There are multiple Onsen that open their doors to day visitors for a small fee, they usually also rent towels, so you don’t have to carry around a towel all day.

If it is your first visit to an Onsen in Japan make sure to read the Japanese Onsen Etiquette before you go. There are many things to know, and if you don’t want to make a fool of yourself it is best to read about them once. On my first visit I was quite clueless, and even though I tried to mimic the locals I still did a lot of things wrong.

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How to get to Nikko from Tokyo

Getting to Nikko from Tokyo is really easy. You have so many different options, so choose one that fits your needs and enjoy your day trip to Nikko.

By Train

There are about three different trains connecting Tokyo with Nikko and they are all a viable option for your day trip to Nikko from Tokyo.

If you are a J Rail Pass holder the cheapest and fastest way is to take the JR Tohoku Shinkansen to Utsunomiya Station and there transfer to JR Nikko Line. Depending on the time it takes to transfer in Utsunomiya this is the fastest option at around 100 minutes.

Another option, this one is only partly covered by the Japan Rail Pass is an express train from Shinjuku Station to Nikko Station. A one way trip costs 4000 Yen and will take about 2 hours.

The cheapest option if you don’t have a Rail Pass is the use of the Tobu Line that connects Asakusa Station in Tokyo with Nikko Station. The limited express is more expensive at 2800 Yen, which takes 2 hours. The normal trains are cheaper at 1360 Yen, but takes at least 2 and a half hours.

By Car

Drive on your day trip to Nikko

Having a car is the most flexible way to explore Nikko. For a day trip to Nikko from Tokyo, you can rent a car in Tokyo and drive up to Nikko in 2 hours. A one-day car rental in Japan will cost you roughly 16000 Yen calculating in gas money any toll roads. This might be a cheaper option if you are traveling as a couple, family or any other group and you don’t have a Japan Rail Pass.

But if you are traveling alone, using public transport might come cheaper, and especially if you own a J Rail Pass I recommend you go by train.

There is ample parking space close to the shrines and temples, which are the main attraction of Nikko. Getting to Okunikko where Chuzenji Lake and Kegon Waterfall are located is also easiest by car. From Nikko, you will get to enjoy the Irohazaka.

We go almost everywhere by car when we travel around Japan and Nikko was actually our first-day trip together, before we were going out, so Nikko holds a special meaning in my heart.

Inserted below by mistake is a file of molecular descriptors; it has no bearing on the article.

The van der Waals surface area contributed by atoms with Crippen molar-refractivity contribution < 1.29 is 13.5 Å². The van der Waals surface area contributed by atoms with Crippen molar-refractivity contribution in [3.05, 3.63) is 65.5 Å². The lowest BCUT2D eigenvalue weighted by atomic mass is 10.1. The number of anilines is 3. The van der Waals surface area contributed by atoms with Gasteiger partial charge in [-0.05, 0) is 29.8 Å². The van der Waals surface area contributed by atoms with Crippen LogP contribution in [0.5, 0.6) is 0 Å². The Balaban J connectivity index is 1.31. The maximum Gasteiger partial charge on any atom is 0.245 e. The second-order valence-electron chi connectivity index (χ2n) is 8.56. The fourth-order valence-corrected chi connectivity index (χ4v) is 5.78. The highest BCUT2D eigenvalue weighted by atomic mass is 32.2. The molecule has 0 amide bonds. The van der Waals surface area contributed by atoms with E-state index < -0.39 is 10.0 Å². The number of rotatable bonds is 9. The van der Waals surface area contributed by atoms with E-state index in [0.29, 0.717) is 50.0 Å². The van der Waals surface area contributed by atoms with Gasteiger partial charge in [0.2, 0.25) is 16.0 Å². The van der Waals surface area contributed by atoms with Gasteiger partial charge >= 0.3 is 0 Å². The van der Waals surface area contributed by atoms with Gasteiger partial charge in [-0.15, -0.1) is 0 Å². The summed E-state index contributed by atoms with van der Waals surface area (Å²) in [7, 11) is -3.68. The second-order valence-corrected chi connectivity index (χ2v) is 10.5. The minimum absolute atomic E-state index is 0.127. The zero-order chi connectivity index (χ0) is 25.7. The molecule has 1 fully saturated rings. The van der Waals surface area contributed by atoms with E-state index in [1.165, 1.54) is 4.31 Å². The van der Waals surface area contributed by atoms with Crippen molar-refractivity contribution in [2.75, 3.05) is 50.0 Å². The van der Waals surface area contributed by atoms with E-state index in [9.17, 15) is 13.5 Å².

By Tour

There are multiple day tours to Nikko from Tokyo, all with a slightly different program but they in general cover the highlights of Nikko very well. I had a look at Get your Guide and also KLOOK, and these are the day tours to Nikko that I would recommend for your day trip to Nikko from Tokyo:

In Conclusion

Our day trip to Nikko from Tokyo was already 3 years ago, in May of 2015. I had arrived in Japan only 2 months earlier, and it was my first opportunity to get outside of Tokyo. Of course, I took it eagerly to explore other destinations in Japan. I can’t believe how time flies, and writing this post I realized it is high time we went back to Nikko and explored some more. There is much more to experience in Nikko than just a day trip worth and if you have the time I recommend you spend the night at one of the lovely Ryokan in one of the Onsen towns of Nikko.

Nikko is actually one of the destinations on my 2 weeks in Japan itinerary post. It is not an itinerary I have done myself in 2 weeks but rather something I have put together from my years of traveling and living in Japan. If you are looking for a well balanced and unforgettable 2 weeks in Japan you should have a look at the post.

Two other day trip destinations from Tokyo that I highly recommend are Kamakura and Kawaguchiko. If you liked this things to do in Nikko post you will love my Kamakura and Kawaguchiko posts.

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Don't miss these 10 experiences on a day trip to Nikko from Tokyo. One of Japan's World Heritage Sites. See the temples and shrines, beautiful nature and enjoy Onsen (Hot Springs) on a day trip from Tokyo. #TravelJapan #DayTrip #CulturalTravel
Don't miss these 10 experiences on a day trip to Nikko from Tokyo. One of Japan's World Heritage Sites. See the temples and shrines, beautiful nature and enjoy Onsen (Hot Springs) on a day trip from Tokyo. #TravelJapan #DayTrip #CulturalTravel


Authors Note:
None of the experiences in this post are in any way sponsored and have all been payed for by myself. The opinions stated are all my own and have not been influenced in any way.
This posts contains affiliate links. I receive a commission if a product is purchased through one of these links, at no extra cost to you. Please support me by purchasing products through my links!